The covered bridge is a unique structure in America due to the combination of architectural ingenuity, economic necessity, and romantic idealism.
Today, there are just over 100 authentic covered bridges in the state of Vermont, giving it the highest number of covered bridges per square mile in the United States. And just over the border in Bennington County, you’ll find five of these quintessential New England landmarks.
Producer Dave Fraser paid a visit to the Green Mountain State to find out more.
Read the full transcript:
Brian Sullivan, Connecting Point: Few structures in America combine architectural ingenuity, economic necessity, and romantic idealism better than the covered bridge. Today, there are just over 100 authentic covered bridges in the state of Vermont, giving it the highest number of covered bridges per square mile in the United States. Just over the border in Bennington County, you’ll find five of these quintessential New England landmarks. Producer Dave Fraser paid a visit to the Green Mountain State to find out more.
Bruce Laumeister, Founder Covered Bridge Museum: I think the fact that they’re still in use, they’re not monuments. The historic covered bridges here in most cases have outlasted steel bridges. The steel bridge’s rust. You look at the bridges and the interstates that have fallen down concrete.
I don’t think there’s ever been an accident caused by a covered bridge failing. The purpose was to preserve the bridge surface. One of the great myths is that they — was to keep the snow off the bridge. It was the opposite. You had to snow the bridge in the winter so the sleds could go through. And that was just called snowing the bridge. And the fact that they were built without any heavy equipment.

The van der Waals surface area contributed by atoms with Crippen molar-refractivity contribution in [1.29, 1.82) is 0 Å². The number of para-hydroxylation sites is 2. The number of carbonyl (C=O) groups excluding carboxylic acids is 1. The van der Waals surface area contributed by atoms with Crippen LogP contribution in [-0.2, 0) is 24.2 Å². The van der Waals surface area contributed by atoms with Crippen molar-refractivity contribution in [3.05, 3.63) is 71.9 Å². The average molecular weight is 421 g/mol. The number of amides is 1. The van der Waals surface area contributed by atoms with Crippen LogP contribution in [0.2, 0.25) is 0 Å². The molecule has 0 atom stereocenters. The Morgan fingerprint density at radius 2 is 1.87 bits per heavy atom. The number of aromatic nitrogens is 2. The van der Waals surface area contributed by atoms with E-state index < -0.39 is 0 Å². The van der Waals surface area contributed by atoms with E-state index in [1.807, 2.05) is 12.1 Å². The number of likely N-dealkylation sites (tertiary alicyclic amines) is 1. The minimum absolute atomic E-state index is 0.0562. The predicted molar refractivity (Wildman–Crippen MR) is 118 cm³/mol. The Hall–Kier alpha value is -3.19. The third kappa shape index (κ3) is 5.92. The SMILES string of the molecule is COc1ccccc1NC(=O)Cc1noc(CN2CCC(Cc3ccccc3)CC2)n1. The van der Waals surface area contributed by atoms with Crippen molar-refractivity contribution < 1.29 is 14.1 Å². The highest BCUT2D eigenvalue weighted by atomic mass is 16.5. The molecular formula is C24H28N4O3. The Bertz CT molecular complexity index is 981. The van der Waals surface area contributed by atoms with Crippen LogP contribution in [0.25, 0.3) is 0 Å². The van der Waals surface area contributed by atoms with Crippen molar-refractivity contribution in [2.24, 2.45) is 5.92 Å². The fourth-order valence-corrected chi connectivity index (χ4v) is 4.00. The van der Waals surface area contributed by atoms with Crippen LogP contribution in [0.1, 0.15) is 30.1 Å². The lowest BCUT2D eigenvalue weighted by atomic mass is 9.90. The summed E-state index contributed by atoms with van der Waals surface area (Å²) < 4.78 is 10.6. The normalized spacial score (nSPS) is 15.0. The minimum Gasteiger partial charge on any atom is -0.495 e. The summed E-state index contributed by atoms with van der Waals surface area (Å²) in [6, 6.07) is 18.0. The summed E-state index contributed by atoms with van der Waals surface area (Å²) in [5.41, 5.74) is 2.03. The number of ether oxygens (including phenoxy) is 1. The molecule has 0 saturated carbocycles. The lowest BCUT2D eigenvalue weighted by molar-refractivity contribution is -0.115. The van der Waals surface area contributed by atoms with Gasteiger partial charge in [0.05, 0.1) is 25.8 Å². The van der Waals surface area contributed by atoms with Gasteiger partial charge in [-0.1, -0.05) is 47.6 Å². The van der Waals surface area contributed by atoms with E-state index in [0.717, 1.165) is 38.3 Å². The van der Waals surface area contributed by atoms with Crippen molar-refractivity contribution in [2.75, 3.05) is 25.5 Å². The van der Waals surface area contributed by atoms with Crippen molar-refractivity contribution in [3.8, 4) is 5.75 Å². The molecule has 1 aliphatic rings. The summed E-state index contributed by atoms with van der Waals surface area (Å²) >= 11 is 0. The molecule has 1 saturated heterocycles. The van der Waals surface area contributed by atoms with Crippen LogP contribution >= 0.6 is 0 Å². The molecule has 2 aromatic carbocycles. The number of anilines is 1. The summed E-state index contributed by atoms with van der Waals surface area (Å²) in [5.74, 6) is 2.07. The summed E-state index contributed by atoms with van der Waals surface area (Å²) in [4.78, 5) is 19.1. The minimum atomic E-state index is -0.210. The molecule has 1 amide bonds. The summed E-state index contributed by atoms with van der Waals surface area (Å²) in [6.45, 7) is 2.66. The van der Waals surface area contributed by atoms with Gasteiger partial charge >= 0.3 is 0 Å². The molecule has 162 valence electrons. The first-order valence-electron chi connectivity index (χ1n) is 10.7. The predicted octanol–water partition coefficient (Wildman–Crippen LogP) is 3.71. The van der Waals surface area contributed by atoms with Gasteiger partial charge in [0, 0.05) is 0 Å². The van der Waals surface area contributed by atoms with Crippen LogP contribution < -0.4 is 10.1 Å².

I mean, nobody had a backhoe then, No – Nobody had a front end loader or cranes or anything. And somehow they worked with teams of horses how to pull up those trusses and get them built. In Vermont, there once was over 600. We now think the number is 103 and one half. The three and one half are the ones that go across the river to New Hampshire. So that’s what we only claim half of those.
The original trust design in the old barns was the same thing they used to build the first covered bridges, and then as they wanted to build longer and longer covered bridges, they had to go to these different kinds of trusses. We find when people come here that are just absolutely fascinated with the way this all came about, our late Senator Jim Jeffords got a $10 million bill put through Congress for the preservation of covered bridges. And that’s one reason why even the ones that have got damaged always get restored.
They are top priority. And I think the fact that you can now drive through them, you can walk through them. A lot of people will petition their town to shut down the covered bridge for an afternoon so they can have a wedding and the covered bridge. And I think people that are used to the modern world and don’t think about what was built 150 or 200 years ago, when they see what was built, how it was built and how well it stood up, are fascinated by it.